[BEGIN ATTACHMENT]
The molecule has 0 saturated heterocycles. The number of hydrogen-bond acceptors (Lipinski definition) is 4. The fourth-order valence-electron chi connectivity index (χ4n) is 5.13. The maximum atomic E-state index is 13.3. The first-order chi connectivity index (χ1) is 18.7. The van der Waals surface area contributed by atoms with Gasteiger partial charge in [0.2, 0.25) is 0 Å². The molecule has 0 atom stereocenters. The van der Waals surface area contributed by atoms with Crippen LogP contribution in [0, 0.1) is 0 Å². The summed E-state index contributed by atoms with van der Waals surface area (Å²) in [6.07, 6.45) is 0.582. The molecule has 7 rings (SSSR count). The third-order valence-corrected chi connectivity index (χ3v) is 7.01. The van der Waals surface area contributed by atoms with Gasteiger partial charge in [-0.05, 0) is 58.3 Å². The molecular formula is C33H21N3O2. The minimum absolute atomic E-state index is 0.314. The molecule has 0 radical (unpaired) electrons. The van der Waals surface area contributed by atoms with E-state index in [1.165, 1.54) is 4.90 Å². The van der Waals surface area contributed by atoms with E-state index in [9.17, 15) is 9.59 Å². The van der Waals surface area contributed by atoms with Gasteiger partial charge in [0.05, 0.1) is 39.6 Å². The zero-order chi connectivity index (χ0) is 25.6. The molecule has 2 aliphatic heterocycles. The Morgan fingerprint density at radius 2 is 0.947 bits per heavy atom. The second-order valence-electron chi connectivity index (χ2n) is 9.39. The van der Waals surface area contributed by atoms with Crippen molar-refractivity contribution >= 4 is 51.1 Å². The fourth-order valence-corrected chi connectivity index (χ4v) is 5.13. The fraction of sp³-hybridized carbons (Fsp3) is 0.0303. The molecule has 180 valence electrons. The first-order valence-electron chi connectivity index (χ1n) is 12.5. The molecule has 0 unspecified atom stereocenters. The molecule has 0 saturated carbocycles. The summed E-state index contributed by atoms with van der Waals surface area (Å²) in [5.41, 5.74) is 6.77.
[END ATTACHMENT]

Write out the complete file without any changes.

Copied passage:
The molecule has 0 saturated heterocycles. The number of hydrogen-bond acceptors (Lipinski definition) is 4. The fourth-order valence-electron chi connectivity index (χ4n) is 5.13. The maximum atomic E-state index is 13.3. The first-order chi connectivity index (χ1) is 18.7. The van der Waals surface area contributed by atoms with Gasteiger partial charge in [0.2, 0.25) is 0 Å². The molecule has 0 atom stereocenters. The van der Waals surface area contributed by atoms with Crippen LogP contribution in [0, 0.1) is 0 Å². The summed E-state index contributed by atoms with van der Waals surface area (Å²) in [6.07, 6.45) is 0.582. The molecule has 7 rings (SSSR count). The third-order valence-corrected chi connectivity index (χ3v) is 7.01. The van der Waals surface area contributed by atoms with Gasteiger partial charge in [-0.05, 0) is 58.3 Å². The molecular formula is C33H21N3O2. The minimum absolute atomic E-state index is 0.314. The molecule has 0 radical (unpaired) electrons. The van der Waals surface area contributed by atoms with E-state index in [1.165, 1.54) is 4.90 Å². The van der Waals surface area contributed by atoms with E-state index in [9.17, 15) is 9.59 Å². The van der Waals surface area contributed by atoms with Gasteiger partial charge in [0.05, 0.1) is 39.6 Å². The zero-order chi connectivity index (χ0) is 25.6. The molecule has 2 aliphatic heterocycles. The Morgan fingerprint density at radius 2 is 0.947 bits per heavy atom. The second-order valence-electron chi connectivity index (χ2n) is 9.39. The van der Waals surface area contributed by atoms with Crippen molar-refractivity contribution >= 4 is 51.1 Å². The fourth-order valence-corrected chi connectivity index (χ4v) is 5.13. The fraction of sp³-hybridized carbons (Fsp3) is 0.0303. The molecule has 180 valence electrons. The first-order valence-electron chi connectivity index (χ1n) is 12.5. The molecule has 0 unspecified atom stereocenters. The molecule has 0 saturated carbocycles. The summed E-state index contributed by atoms with van der Waals surface area (Å²) in [5.41, 5.74) is 6.77.